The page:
HER2-Positive Breast Cancer Shows Strong Immune Response to Single Dose of Trastuzumab

HER2-Positive Breast Cancer Shows Strong Immune Response to Single Dose of Trastuzumab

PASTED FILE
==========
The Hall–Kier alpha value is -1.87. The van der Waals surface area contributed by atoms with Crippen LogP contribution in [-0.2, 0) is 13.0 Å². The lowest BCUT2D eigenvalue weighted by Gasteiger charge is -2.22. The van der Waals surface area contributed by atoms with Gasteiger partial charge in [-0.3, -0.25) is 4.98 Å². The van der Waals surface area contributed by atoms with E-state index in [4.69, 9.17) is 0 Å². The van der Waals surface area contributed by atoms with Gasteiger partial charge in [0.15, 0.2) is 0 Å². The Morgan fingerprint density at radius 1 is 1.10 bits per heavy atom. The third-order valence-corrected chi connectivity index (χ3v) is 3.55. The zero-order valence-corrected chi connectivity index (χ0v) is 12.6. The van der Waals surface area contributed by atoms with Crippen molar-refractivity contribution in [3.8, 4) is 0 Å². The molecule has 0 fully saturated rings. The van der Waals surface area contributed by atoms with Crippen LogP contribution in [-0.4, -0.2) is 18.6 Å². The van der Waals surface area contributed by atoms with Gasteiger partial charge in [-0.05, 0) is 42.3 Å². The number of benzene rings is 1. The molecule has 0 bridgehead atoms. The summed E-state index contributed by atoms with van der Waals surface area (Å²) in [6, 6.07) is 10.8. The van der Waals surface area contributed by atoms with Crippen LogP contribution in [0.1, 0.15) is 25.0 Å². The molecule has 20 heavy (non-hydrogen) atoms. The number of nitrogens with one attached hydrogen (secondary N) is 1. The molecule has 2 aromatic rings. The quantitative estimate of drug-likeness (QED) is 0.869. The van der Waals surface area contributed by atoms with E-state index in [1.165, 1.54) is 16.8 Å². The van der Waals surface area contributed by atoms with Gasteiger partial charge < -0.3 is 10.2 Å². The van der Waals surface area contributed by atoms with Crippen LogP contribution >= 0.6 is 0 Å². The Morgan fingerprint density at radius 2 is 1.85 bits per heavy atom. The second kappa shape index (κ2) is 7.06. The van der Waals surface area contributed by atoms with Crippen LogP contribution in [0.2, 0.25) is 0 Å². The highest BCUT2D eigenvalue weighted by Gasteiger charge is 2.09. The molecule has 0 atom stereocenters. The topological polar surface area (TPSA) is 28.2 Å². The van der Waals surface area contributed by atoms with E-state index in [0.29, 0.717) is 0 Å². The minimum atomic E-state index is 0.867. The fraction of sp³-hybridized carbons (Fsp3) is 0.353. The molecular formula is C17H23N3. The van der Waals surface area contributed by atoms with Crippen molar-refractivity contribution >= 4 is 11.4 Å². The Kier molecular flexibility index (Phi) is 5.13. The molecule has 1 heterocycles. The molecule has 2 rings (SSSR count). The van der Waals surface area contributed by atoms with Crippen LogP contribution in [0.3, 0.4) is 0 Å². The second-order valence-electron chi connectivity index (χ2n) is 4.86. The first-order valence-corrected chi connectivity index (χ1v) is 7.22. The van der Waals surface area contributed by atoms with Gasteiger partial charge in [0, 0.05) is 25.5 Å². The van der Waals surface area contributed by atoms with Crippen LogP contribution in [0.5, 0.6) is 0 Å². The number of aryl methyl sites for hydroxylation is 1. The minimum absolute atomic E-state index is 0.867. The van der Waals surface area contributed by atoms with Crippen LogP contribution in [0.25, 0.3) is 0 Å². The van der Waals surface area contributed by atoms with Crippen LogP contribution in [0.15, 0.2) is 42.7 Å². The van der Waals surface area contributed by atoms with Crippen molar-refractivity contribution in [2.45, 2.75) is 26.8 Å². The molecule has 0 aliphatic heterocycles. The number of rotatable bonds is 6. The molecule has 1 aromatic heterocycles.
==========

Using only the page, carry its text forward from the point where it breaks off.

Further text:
Case Western University researchers found that a single dose of the anticancer drug trastuzumab induced a strong immune response in HER2-positive breast cancer tumors. Such results confirm previous research suggesting that intrinsic cancer subtype and immune cell infiltration predict response to trastuzumab-based therapy, and add to knowledge of antitumor immunity and patient response to treatment, as well as indicating potentially useful clinical HER2+ breast cancer biomarkers. The research paper, “Immune Signatures Following Single Dose Trastuzumab Predict Pathologic Response to Preoperative Trastuzumab and Chemotherapy in HER2-Positive Early Breast Cancer,” was published in Clinical Cancer Research. Trastuzumab (commercial name, Herceptin) is approved for use as a single or conjugation therapy for the treatment of HER2-positive adenocarcinoma of the stomach and gastroesophageal junction, and HER2-positive breast cancer. HER-2 (human epidermal growth factor receptor 2) is a cell-surface protein involved in the control of cell growth. HER2-positive is a term used to describe cancer cells that express high levels of this protein, leading to abnormal tumor growth and increased metastatic potential. Checking if a cancer is HER-2 positive can lead to a better planning of therapeutic strategies, including the administration of drugs that specifically kill HER-2 positive tumor cells. Previous research has suggested that the specific subtype of cancer and immune cell infiltration may help predict patie
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